May is National Mental Health Awareness Month and Clarity Child Guidance Center (CGC) is participating in breaking down the stigma that mental health carries in the community.
Michele Brown, director of development at Clarity CGC, expounded that the organization’s mission is to not only raise awareness in May, but to have the opportunity to give information to the community to spread awareness all year round.
“The month of May is really big for us, and we make a push on people becoming aware of it not only this month, but every month,” Brown told La Prensa. “Our goal is to take the next step to use dialog, education then spreading the word about mental health.”
There are 80,000 children who suffer from Mental Health issues in Bexar County and only 20 percent receive treatment, stated CGC’s advocacy campaign “One In Five Minds.” In the United States, 6.9 percent of adults (16 million) had at least one major depressive episode in the last year, while 1.1 percent of adults lived with schizophrenia and 2.6 percent of adults in the lived with bipolar disorder, stated the National Alliance on Mental Illness (NAMI).
It was also reported that 18.1 percent of adults in the country experienced an anxiety disorder such as posttraumatic stress disorder, obsessive-compulsive disorder and specific phobias. In an effort to increase services to those who suffer from mental health, Clarity CGC joined forces with The Ecumenical Center, an independent organization.
Earlier in the spring, the Texas Health and Human Services Commission awarded a $1.6 million state grant to the Ecumenical Center. The grant provides counseling services for active duty military, veterans and their families in San Antonio and Bexar County.
The “One in Five Minds” campaign, sponsored by Clarity CGC, is on a mission to start the conversation about mental illness and make sure that all children in Bexar County who need treatment are able to access it regardless of funds.
“One in Five Minds” strives to educate the community, parents, professionals and leaders about mental illness. Many also have the opportunity to take the pledge online to make a change and share it with your community.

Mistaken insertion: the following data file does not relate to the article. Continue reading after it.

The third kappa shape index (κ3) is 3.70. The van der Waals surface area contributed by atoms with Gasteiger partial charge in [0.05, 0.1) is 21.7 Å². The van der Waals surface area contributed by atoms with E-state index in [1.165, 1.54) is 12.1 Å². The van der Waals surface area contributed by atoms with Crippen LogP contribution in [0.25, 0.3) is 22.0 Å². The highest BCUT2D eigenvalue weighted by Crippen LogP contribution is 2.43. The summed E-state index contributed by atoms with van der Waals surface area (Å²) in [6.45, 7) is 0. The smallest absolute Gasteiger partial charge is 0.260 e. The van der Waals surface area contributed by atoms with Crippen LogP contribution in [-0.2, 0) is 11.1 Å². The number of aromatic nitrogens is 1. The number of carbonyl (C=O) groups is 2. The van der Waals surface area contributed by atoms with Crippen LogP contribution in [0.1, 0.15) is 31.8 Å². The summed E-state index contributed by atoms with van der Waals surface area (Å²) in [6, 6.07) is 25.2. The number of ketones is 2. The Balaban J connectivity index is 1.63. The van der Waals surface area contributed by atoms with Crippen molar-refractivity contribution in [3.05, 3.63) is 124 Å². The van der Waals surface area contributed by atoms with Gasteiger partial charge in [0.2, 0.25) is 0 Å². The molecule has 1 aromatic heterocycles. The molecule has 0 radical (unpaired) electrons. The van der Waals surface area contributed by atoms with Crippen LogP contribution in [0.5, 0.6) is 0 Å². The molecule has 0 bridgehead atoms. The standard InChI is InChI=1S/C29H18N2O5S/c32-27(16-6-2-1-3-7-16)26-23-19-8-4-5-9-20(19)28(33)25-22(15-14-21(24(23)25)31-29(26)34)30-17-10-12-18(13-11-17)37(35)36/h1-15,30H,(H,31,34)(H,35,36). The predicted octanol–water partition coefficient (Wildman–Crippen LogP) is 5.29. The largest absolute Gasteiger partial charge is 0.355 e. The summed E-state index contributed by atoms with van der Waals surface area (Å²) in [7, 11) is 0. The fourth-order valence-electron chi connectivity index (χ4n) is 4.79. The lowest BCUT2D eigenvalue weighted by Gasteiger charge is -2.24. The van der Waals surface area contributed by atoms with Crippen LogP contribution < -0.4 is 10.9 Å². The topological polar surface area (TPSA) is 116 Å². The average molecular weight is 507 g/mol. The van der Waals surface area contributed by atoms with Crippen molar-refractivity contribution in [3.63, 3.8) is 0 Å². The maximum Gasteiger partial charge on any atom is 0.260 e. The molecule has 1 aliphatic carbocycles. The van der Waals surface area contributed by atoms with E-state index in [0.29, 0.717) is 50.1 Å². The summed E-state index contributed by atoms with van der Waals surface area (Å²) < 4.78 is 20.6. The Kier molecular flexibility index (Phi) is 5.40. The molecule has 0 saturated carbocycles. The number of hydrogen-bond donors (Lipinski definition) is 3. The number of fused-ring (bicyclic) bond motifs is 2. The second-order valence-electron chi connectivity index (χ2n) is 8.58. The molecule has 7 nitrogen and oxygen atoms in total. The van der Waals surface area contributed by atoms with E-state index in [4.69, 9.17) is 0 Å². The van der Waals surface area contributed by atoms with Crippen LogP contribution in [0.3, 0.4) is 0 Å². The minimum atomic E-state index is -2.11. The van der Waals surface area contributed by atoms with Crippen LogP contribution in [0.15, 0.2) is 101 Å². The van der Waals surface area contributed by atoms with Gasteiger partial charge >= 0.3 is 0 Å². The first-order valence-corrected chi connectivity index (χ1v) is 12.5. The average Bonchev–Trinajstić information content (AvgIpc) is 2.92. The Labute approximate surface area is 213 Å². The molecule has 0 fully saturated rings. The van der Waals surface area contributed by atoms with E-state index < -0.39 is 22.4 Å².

Raising awareness during the month of May is ultimately helpful for one to learn the causes, effects and the next step for treatment. Brown assures that it can happen anyone at anytime and anywhere.
“Mental Illness is not necessarily a reflection of parenting and it can hit anyone, no matter what age, family income, or if they are a good or bad student in school,” continued Brown. “It does not discriminate, so just because your child is doing well in school or has a group of friends, doesn’t mean that they are doing great. It is great to have these conversations with them at an early age for them to be aware of the signs.”
To help kick-off National Mental Health Awareness Month in May, the organization partnered with Kendra Scott stores and the local Vogue School of Cosmetology to create the sold-out event, “Maynicures” and support those who suffer from mental illness.
At the “Maynicures” launch party, held on April 30, guests will have the opportunity to choose two paint colors, then on each hand, four nails are painted in one color and one nail in the other to signify the one in five children with mental health illness.